Forensic Necromancer question

Can the InCo spells "Physicians Eye" or "Revealed Flaws of Mortal Flesh" be cast upon a recently deceased individual to determine why they died?
Or would the answer "not alive" overwhelm any other information?

In our game it let's the caster know what's wrong with the body, so a broken neck would come up.

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Even if your SM rules that they do not work on a dead body, you can invent a spell with the exact same stat-line that targets dead rather than living bodies.

Though I personally side with Medusa and believe they would provide what the damage sources were on a fairly fresh dead body.


For the lower level spells I'm a little more on the fence, but would still be inclined to have them work on a dead body personally.

But when it comes to higher level ones like Revealed Flaws of Mortal Flesh I would say definitely. I would assume any spell using the "Sense all useful information about a body" guideline gives you all sorts of information that is just as relevant to a dead body as a live one - the physical causes of death don't go away when a person dies (even if they might not match what would be looked for in an autopsy in the modern day).

For example a person who dies from bleeding will leave a corpse with wounds in it and much less blood than there should be.

A person who dies from a disease will leave a corpse that has too much of some humors and/or too little of some humors in it. Remember that humors are actual physical substances in the body - bile, phlegm, etc.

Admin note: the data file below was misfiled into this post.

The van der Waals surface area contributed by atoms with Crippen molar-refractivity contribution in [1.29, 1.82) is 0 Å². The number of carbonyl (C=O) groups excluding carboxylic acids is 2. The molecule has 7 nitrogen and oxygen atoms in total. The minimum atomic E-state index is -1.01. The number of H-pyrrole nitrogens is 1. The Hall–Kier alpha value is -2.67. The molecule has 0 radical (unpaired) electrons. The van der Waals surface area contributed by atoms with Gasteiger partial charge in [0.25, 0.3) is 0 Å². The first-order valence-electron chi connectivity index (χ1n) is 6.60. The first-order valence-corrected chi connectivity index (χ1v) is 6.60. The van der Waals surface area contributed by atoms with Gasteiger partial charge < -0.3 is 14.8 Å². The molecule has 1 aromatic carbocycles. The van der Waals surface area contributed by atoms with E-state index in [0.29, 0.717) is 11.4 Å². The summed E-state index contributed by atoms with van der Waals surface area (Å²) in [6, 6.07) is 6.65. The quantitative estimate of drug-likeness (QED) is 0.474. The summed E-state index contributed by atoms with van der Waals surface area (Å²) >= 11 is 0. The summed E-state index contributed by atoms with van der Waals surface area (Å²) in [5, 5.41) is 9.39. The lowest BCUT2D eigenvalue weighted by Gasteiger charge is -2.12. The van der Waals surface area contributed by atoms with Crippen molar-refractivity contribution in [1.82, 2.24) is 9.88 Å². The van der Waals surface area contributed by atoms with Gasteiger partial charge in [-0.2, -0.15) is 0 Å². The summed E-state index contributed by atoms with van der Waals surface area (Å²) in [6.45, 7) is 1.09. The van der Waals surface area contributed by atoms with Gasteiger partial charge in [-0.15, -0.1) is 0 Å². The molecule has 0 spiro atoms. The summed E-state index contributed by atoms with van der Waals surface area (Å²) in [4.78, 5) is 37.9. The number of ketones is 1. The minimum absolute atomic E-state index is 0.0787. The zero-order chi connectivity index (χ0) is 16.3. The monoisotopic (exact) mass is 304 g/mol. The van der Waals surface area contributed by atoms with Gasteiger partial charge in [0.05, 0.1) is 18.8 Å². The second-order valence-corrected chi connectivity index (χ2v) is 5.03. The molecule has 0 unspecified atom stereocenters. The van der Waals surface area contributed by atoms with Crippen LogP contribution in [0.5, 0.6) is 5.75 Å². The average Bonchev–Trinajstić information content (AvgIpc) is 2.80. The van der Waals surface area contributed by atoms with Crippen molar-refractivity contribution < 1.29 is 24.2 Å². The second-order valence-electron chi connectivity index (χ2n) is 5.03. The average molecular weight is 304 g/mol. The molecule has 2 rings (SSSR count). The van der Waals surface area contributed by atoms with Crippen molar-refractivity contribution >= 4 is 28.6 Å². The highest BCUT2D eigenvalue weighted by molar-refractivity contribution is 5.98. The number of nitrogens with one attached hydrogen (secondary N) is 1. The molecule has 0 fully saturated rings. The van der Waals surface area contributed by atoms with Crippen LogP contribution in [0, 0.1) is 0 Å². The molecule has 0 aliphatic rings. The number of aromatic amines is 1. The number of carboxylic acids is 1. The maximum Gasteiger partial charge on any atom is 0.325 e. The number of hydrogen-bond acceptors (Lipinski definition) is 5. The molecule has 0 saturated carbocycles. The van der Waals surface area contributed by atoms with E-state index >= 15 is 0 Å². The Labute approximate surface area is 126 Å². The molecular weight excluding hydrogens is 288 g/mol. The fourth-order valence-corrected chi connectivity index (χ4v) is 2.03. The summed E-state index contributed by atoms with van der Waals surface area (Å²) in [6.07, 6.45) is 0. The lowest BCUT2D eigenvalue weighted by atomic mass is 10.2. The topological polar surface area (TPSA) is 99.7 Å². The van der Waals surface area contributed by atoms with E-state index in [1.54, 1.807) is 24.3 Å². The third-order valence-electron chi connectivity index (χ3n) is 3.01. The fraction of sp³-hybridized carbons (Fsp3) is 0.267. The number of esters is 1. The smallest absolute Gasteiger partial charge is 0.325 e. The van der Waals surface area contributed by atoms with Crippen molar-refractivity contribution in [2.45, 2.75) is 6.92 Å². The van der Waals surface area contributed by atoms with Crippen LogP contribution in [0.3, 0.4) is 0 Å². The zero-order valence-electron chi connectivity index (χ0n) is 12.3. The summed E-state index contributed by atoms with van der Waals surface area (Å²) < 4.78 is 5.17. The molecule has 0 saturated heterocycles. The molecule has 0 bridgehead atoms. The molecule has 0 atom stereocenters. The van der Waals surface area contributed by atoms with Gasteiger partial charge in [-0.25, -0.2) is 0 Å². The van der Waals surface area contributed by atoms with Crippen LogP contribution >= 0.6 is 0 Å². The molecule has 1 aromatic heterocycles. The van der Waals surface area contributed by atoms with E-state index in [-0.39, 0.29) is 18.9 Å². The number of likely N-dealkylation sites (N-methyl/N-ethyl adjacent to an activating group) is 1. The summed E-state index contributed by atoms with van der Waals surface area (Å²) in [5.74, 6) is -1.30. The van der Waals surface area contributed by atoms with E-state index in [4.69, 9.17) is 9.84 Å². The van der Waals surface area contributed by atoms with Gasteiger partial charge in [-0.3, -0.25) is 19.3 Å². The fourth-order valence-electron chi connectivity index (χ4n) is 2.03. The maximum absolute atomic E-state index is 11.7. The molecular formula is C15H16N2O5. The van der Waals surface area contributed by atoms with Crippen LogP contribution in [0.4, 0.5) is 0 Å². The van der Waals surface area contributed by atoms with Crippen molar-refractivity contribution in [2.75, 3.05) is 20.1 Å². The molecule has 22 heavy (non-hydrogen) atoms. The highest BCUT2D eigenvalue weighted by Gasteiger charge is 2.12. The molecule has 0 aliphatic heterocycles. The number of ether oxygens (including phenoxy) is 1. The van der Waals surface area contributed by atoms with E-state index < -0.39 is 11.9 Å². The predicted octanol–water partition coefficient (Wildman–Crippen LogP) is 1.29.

Some things like a heart attack (Elfshot) might not be detectable as it leaves no physical trace behind (the heart not beating is normal in a corpse, so that's not much of a clue...)

So long as the body hasn't decayed much I see no reason why InCo spells wouldn't detect these things, seeing as they are physical properties of the body. With some common sense applied to determine if the cause of death leaves a physical change that can be detected.


Side note - I thought Elfshot was the old name for a stroke, ie blood supply problem in the brain.

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I think (but I'm not very confident, I might be wrong here) that Elfshot was used to refer in a general way to things causing internal pains without a visible cause.

Art and Academy lists it as a term sometimes used for apoplexy (which is described as a heart attack there) but I'm fairly certain both of those terms could also be applied to a stroke, and to some other internal ailments as well.

I would think the difficulty with a dead body is that you are going to get all the information, including the blatantly obvious- "He's not breathing, his heart has stopped, brain function is zero, there is damage to his liver from alcohol and cyanide and his digestion has ceased." for the death of a generally healthy individual.


related question
Would it be violating the Limit of Time to create an InCo spell to determine the time of death?

Say by examining the amount and type of decay to extrapolate back to when the body was alive, and give an accurate post mortem time

I would say no.

In my view you are asking the present about what information it has in order to guess at the past.

You are not asking the past what happened.

Seems more like using a spell from above to fetch that amount and type of decay information, and then doing the extrapolation to figure out the time of death on a Chirurgy or Medicine roll. An easy one, with more accurate information the more you roll, and something odd if you botch, like "oh my, look, he is alive! Don't you see? He's just pretending to be dead! Ah, such a joker, the old Duke..."